Because of these two, reasoning about ethics now becomes akin to choosing a favorite flavor of ice cream. No matter how strong of a rational argument I formulate, I could never get you to assert that, “While I thought that chocolate tasted better, I was wrong; and for rational reasons I now assert that vanilla actually tastes better.” If you came upon two people in a violent argument about their favorite ice cream flavors, you'd do well to think the two are idiots. He screams, she screams, but we need not all scream for ice cream because there is nothing that the two disagree about. His favorite is chocolate and her favorite is vanilla. There is no point of contention to debate.

The ethical subjectivist reduces morality to this same level. A radical pro-lifer and a radical pro-choicer have nothing to discuss; they don’t really disagree about anything. It may be that I can’t understand why you don’t find certain things to be yucky like I do, but, hey, some people are turned on by grown people dressed in diapers, some people like Brussels sprouts, and somebody’s buying those Britney Spears albums. There is no accounting for taste.

But that's nothing like ethics. When we disagree about the moral acceptability of an action, we are disagreeing about something. Consider moments of moral doubt. We all find ourselves unsure about the right thing to do from time to time. That horrible knot in the pit of your stomach wouldn’t be there if the choice was just another version of Coke or Pepsi, paper or plastic, ribbed or French tickler. In cases of deep moral doubt, we don’t just feel, we think. Sometimes (and sometimes is all we need to see the problem with ethical subjectivism), we find an ethical argument convincing and we then have a good, rational reason for our choices. But if ethical subjectivism were right, because of the infallibility of moral judgment, moral doubt and good reasons could not exist because which ever way you decided would instantly become morally right.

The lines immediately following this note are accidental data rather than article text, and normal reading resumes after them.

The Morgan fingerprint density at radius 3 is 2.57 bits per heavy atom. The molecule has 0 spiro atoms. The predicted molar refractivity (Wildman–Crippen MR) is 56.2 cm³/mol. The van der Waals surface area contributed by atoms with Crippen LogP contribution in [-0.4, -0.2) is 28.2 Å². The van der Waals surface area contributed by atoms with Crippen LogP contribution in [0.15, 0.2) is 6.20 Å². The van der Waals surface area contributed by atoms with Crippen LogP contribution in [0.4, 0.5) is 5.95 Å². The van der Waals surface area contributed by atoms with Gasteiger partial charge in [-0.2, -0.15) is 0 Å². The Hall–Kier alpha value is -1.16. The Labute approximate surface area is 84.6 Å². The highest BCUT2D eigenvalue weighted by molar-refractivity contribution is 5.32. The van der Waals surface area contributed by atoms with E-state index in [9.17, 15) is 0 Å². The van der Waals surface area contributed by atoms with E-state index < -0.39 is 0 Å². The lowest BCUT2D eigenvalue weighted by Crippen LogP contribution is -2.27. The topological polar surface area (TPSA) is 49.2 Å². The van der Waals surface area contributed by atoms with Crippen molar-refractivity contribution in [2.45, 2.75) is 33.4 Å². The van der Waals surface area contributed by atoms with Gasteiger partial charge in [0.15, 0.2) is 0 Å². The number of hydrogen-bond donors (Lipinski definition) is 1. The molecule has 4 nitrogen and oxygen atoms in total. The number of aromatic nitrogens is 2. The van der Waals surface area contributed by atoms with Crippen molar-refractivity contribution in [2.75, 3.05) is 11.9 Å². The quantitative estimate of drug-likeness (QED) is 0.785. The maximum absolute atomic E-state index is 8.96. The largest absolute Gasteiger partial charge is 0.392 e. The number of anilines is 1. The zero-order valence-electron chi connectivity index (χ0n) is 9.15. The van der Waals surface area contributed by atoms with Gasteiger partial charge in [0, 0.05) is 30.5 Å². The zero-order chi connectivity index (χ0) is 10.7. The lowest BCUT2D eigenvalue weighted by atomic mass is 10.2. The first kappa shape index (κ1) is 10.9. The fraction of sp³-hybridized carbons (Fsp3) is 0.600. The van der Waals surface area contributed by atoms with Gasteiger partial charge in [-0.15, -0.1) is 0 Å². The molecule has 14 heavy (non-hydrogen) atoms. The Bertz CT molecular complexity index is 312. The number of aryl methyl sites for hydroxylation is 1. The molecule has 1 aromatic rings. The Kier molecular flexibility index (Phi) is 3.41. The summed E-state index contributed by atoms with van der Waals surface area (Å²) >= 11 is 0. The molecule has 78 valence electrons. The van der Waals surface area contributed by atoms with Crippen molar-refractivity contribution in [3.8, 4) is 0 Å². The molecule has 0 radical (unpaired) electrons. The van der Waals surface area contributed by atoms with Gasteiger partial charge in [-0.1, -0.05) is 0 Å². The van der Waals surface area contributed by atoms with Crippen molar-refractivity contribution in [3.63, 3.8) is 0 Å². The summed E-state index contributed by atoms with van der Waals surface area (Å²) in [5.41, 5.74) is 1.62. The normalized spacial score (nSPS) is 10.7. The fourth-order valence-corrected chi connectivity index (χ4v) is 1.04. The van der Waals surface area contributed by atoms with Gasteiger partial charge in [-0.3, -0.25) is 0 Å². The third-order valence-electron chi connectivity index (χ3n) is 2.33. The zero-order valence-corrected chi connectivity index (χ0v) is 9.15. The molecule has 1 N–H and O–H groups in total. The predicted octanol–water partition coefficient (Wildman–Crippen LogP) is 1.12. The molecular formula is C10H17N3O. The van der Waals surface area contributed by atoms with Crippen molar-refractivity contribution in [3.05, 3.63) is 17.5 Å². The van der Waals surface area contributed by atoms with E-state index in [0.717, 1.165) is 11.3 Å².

But while it is fatally flawed, there is a good reason why ethical subjectivism is so ubiquitous, especially on the left. It is a reaction to people we all know who assert that there are two sides to every moral question: their side and the wrong side; people for whom everything is absolute and clear-cut. The technical philosophical term for such people is “asshole,” and ethical subjectivism is often an attempt by good, caring, rational, people to not be assholes.

But while the move to ethical subjectivism is motivated by good intentions, it fails on several counts. First, ethical subjectivism fails to make room for competing views about ethical issues because under ethical subjectivism there are no competing views! Everyone is right. If we were all ethical subjectivists, we would not be living in harmony with people who disagree with us, rather we would each be sequestered in our own little ethical bubble where it doesn’t matter how reasonable or wacko the folks in the surrounding bubbles are. If the idea was to create open-minded ethical discourse this ain’t it.

Secondly, the assholes have figured out that beating ethical subjectivists in moral conversation is easier than finding a white guy at the Republican National Convention. In reaction to the assholes’ lack of tolerance, the ethical subjectivist has elevated tolerance from its rightful place as a virtue and set it up on a pedestal as the virtue. There is no doubt that, all other things being equal, we ought to be tolerant. But all other things are not always equal and this slavish devotion to tolerance has allowed the assholes to sneak in hateful, discriminatory, oppressive views into mainstream public discourse. All they have to say is that by considering their horrendously morally objectionable view to be horrendously morally objectionable you are being intolerant, and, since you say that we always have to be tolerant, you must therefore tolerate the intolerance and injustice that they are advocating. The goodhearted folks who make the move to ethical subjectivism get their asses kicked every single time. Yes, it is good to be tolerant, but in some particular cases other virtues have to come first. Sometimes justice, fairness, and even promotion of tolerance itself require taking actions that do not place tolerance at the forefront. Tolerance is an important thing, but not the only important thing.